I watched this thought-provoking and emotionally charged film on Prime a few days ago. The plot revolves around a single mother’s sacrifice to protect her children from her past. It’s a love story with betrayal, forgiveness, and sacrifice.
There have been numerous online discussions about the depth of this film and its brilliant delivery; for some, it was as if their lives were being reenacted on the screen, while for others, it was a lesson in the cost of sacrifice.
Consider the following female characters:
Victoria (Sista)– embodies optimism in the face of adversity, resilience, kindness, empathy, dedication, and business acumen.
Aunty Jay– embodies the true meaning of women helping women. She identified Sista as a businesswoman and went above and beyond as a mentor and sponsor.
Tiwa (Fola’s Wife) – A woman who, despite her private insecurities, ensured her husband did the right thing by the children he abandoned; she walked the line of an outlier to support another woman. To be honest, many women would find it difficult to take Tiwa’s stance; she was a total class act!
The purpose of this article is to share some of the most important lessons I learned from this film about Women’s Economic Empowerment (WEE):
1. Economic inclusion always comes before financial inclusion. Sista started a business at the university Fola was attending to meet students’ needs for quick, easy, and cheap food (noodles). That increased her earning potential.
2. Financial inclusion is essential! We never saw Sista use a bank in the film, but we can assume she used formal or informal financial services. She was saving money for her business, which she used to pay for Fola’s (her children’s father’s) tuition and maintenance. She still had business savings, which she used to go from cooking at home to opening a store.
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3. The Obstacle is the Way: I now have a better understanding of Ryan Holiday’s book. Even after the task force demolished her shop on the same day she received her ‘Dear John’ letter from Fola, Sista refused to give up. She used the strength of her resilience to launch a new cleaning business!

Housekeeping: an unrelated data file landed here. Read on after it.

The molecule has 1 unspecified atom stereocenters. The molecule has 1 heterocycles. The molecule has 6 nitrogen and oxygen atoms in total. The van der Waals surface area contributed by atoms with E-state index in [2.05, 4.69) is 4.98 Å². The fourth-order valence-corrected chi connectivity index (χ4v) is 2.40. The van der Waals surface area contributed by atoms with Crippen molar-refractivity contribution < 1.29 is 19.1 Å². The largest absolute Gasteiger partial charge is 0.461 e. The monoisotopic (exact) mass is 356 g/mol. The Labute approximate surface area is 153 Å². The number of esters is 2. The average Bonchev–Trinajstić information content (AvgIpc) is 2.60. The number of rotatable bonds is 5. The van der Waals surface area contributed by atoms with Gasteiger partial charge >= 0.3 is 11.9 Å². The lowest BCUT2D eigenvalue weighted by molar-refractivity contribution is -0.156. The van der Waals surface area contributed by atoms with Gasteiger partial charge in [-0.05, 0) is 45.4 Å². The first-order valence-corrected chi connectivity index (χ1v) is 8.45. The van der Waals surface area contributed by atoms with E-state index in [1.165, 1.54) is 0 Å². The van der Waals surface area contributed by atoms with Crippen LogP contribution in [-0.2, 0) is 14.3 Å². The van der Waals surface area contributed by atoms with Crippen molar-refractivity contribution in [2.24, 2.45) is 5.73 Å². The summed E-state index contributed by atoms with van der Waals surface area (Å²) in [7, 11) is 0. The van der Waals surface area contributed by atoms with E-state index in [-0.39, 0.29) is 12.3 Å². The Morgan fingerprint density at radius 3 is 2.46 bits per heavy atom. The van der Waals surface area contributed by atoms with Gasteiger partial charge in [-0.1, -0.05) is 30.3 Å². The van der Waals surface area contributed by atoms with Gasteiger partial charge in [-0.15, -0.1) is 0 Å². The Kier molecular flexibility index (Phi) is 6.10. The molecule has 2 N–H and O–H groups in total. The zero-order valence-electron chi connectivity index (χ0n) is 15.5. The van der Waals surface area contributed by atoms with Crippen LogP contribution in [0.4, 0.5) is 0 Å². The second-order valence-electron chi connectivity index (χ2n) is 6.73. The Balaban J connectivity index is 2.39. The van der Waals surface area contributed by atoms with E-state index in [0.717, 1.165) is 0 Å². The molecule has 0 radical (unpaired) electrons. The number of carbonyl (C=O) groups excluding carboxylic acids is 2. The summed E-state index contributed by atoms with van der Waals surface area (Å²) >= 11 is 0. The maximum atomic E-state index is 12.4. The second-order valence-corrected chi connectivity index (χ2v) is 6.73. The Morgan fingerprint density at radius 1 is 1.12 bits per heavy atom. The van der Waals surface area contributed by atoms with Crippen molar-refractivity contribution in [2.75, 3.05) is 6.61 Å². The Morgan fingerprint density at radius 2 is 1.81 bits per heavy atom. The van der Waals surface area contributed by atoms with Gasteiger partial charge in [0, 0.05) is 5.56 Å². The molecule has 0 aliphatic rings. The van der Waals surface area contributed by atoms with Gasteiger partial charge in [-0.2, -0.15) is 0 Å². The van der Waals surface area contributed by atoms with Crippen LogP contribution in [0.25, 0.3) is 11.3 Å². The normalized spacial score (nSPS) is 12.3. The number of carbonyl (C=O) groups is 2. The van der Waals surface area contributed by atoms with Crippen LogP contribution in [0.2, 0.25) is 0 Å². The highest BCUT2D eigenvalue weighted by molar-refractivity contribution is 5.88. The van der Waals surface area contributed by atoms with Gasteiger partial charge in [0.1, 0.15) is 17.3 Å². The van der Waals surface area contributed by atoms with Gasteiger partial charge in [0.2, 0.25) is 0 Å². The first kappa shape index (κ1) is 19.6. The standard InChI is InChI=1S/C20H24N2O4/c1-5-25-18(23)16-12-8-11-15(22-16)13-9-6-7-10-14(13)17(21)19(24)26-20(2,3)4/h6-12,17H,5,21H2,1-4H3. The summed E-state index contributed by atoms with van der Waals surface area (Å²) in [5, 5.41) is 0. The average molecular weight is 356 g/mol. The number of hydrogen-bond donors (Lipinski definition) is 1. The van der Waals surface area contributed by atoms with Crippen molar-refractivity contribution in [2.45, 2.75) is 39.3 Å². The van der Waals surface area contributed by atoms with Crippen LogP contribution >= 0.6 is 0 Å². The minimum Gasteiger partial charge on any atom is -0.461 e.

4. The Influence of a Good Product: Sista was an excellent product. Because she was well-mannered, professional, dedicated, and did her work with integrity, she was booked and busy every day of the week. Her customers adored her and kept her in business.
5. The Influence of Mentorship: Aunty Jay epitomizes the role of a mentor/sponsor. We can refer to her as a ‘destiny helper’ in Nigerian/Christian parlance. She went above and beyond to refer clients to sista, parting with personal and monetary gifts for a single mother who she already knew needed all the help she could get. The lesson here is that sista always gave her all in all of Aunty Jay’s referred jobs. I also noticed that she treated her with dignity and respect, despite her vulnerable situation.
6. The Influence of Aspiration: Sista, like most low-income women, has goals. We could see in the movie that she lived in a nice apartment, dressed nicely, and provided the best for her children. She refused to allow her children to work to support the family because she wanted them to do well in school. She realized her adolescent children would be missing out on things, so she bought them smart phones as well. She kept her goals in front of her to motivate her to keep working hard.
There are numerous other WEE-related insights I could share, but the bottom line is that when you empower a woman, you empower the person who empowers everyone else. Women will always find a way to make things work in the face of adversity. Every time I go to the market to buy groceries, I see a potential story in every woman, which is why I am unafraid to advocate for the economic inclusion and empowerment of low-income women.
They have stories like Sista’s, and every time you help someone by providing microcredits, insurance, savings products, low transaction fees, pensions, and so on, you are empowering someone who will empower others!